Max was a college kid, out for Christmas break, working to make a few bucks. The temperature was in the twenties; the wind chill made the temp feel like single digits. The west Texas wind roared and stung the ears and the frozen grass cracked beneath his feet. It was a cold December day and even the cows were smart enough to stay in the barn.
“What am I doing outside, he thought to himself? What am I doing standing in a ditch, in ankle deep water, bending over a lead pipe? And, pray tell, why aren’t the three guys in the truck helping me? Why are they in the warm truck while I am out here? Why are they dry and I am wet?”
The answer comes from the farm. It is called pecking order. Someone came up with the term after studying barnyard chickens. There is a chain of command among chickens, discerned by how many times certain chicks give and receive pecks. On one extreme is the Alpha bird who does most of the pecking and at the other end is the Omega bird who gets pecked. The other chickens are somewhere in between.
Jesus had no room for pecking orders. Not in God’s kingdom. Love has no place for it. It may work on the barnyard but not in the kingdom. When I was growing up the most dominant image on TV was the NBC peacock. It would spread its tail feathers and show off its beautiful colors. Thus the phrase “proud as a peacock.” So, how can others see God in you, if you, like the peacock, are always showing off? The solution: Jesus reversed the pecking order. “The last shall be first,” he said.
Some boys were building a tree house, and after they finished, one of them said, “We are going to need some rules.” And they made three rules: nobody act big; nobody act little; everybody act medium.
Philip Yancey is one of the most popular Christian writers, author of What’s So Amazing About Grace, The Jesus I Never Knew, and others. He said he made a list one time of those people who had influenced him the most. He says that he stared at the list for some time before realizing that they all had one trait in common—humility.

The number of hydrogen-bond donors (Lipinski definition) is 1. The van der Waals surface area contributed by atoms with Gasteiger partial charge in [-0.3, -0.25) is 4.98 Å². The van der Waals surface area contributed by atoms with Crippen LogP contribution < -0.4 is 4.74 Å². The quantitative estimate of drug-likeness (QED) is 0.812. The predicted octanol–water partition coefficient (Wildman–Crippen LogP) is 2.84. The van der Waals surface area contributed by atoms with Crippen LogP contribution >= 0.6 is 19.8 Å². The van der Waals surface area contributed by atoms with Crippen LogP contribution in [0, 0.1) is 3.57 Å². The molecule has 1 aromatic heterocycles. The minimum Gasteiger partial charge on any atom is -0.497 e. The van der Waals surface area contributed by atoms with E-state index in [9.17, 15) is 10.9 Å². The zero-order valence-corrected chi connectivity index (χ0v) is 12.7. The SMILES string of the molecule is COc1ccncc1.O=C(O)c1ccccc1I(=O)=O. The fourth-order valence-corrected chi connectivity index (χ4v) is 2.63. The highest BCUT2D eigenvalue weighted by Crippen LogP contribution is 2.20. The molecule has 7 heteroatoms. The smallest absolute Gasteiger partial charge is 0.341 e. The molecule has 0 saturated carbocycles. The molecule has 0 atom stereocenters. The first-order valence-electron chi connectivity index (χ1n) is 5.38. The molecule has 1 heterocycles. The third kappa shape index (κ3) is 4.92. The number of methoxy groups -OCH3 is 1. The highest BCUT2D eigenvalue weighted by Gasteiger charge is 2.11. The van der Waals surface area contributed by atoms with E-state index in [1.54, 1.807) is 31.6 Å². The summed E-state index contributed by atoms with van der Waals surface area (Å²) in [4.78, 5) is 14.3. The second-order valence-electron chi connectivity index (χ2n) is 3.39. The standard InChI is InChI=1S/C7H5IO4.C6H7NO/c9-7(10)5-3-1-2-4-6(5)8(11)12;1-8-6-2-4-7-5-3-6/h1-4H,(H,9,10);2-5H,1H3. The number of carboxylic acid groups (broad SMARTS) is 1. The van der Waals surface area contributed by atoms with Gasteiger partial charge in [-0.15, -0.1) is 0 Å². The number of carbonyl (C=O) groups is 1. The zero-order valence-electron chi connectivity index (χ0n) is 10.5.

You may think that humility is simply a negative self-image. I don’t like false humility, where someone counts their shoe laces and says, “Ah shucks, it was nothing.” And I do tire of Christians saying, “It’s not me, it’s the Lord.” Sometimes you wonder if that is a false humility or bad self-image. But think about the people that you admire. Most of them have been successful in life, have won lots of awards, and they have lots of talent. Humility for those people is to credit God for their natural abilities and then to use those abilities ultimately for his glory.
According to what I have read, pagan thinkers never honored humility. But read the Bible. Jesus talked freely about His most difficult moments, like when he was in the desert and tempted or when he was in the garden and his disciples fell asleep. And Simon Peter comes off looking like a loser in Mark, a gospel that apparently depended on his testimony for material. John and Peter, two heroes of the early church, receive strong rebukes in all four gospels.
Humility has many faces. It might be the face of Dr. Paul Brand. Do you know Paul Brand? Dr. Brand, though a bright, young physician, one of the world’s best orthopedic surgeons, he decided to go to India to work with leprosy patients. “Hey doc, now that you have your degree, what are you going to do?”
“Oh, I think I’ll go to India and try to answer the age-old question of why do the hands and feet of leprosy victims just fall off?”
Or it might look like the face of Henri Nouwen. Do you know Henri Nouwen? He was professor at Notre Dame, Yale and Harvard, who ended up working with the mentally handicapped, people who had just a fraction of the IQs of students at those prestigious universities. Both of those men had a downward mobility that symbolizes a gospel success.
Maybe the tree house kids had it right: nobody acts big; nobody acts small; everybody acts medium.